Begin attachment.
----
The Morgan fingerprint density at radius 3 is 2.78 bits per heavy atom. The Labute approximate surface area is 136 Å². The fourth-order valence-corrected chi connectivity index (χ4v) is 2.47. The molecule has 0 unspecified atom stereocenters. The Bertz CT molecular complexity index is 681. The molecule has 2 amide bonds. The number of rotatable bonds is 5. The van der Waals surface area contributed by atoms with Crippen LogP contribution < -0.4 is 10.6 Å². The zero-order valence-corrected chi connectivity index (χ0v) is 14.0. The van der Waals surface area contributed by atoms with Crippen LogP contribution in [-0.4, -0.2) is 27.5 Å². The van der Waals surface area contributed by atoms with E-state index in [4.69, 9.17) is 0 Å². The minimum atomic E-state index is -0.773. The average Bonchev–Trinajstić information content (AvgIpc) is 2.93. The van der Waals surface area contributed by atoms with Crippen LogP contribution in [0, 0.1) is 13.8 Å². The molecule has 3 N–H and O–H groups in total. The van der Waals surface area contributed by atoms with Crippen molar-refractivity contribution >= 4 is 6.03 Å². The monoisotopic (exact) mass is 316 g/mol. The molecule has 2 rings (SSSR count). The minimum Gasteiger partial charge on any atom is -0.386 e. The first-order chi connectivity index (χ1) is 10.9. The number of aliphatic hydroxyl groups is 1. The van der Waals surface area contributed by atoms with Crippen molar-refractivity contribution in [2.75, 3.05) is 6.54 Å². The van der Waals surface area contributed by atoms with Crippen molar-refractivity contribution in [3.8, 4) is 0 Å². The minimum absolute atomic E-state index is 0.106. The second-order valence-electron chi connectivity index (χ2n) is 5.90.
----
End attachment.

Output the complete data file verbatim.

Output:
The Morgan fingerprint density at radius 3 is 2.78 bits per heavy atom. The Labute approximate surface area is 136 Å². The fourth-order valence-corrected chi connectivity index (χ4v) is 2.47. The molecule has 0 unspecified atom stereocenters. The Bertz CT molecular complexity index is 681. The molecule has 2 amide bonds. The number of rotatable bonds is 5. The van der Waals surface area contributed by atoms with Crippen LogP contribution < -0.4 is 10.6 Å². The zero-order valence-corrected chi connectivity index (χ0v) is 14.0. The van der Waals surface area contributed by atoms with Crippen LogP contribution in [-0.4, -0.2) is 27.5 Å². The van der Waals surface area contributed by atoms with E-state index in [4.69, 9.17) is 0 Å². The minimum atomic E-state index is -0.773. The average Bonchev–Trinajstić information content (AvgIpc) is 2.93. The van der Waals surface area contributed by atoms with Crippen LogP contribution in [0, 0.1) is 13.8 Å². The molecule has 3 N–H and O–H groups in total. The van der Waals surface area contributed by atoms with Crippen molar-refractivity contribution >= 4 is 6.03 Å². The monoisotopic (exact) mass is 316 g/mol. The molecule has 2 rings (SSSR count). The minimum Gasteiger partial charge on any atom is -0.386 e. The first-order chi connectivity index (χ1) is 10.9. The number of aliphatic hydroxyl groups is 1. The van der Waals surface area contributed by atoms with Crippen molar-refractivity contribution in [2.75, 3.05) is 6.54 Å². The van der Waals surface area contributed by atoms with Crippen molar-refractivity contribution in [3.8, 4) is 0 Å². The minimum absolute atomic E-state index is 0.106. The second-order valence-electron chi connectivity index (χ2n) is 5.90.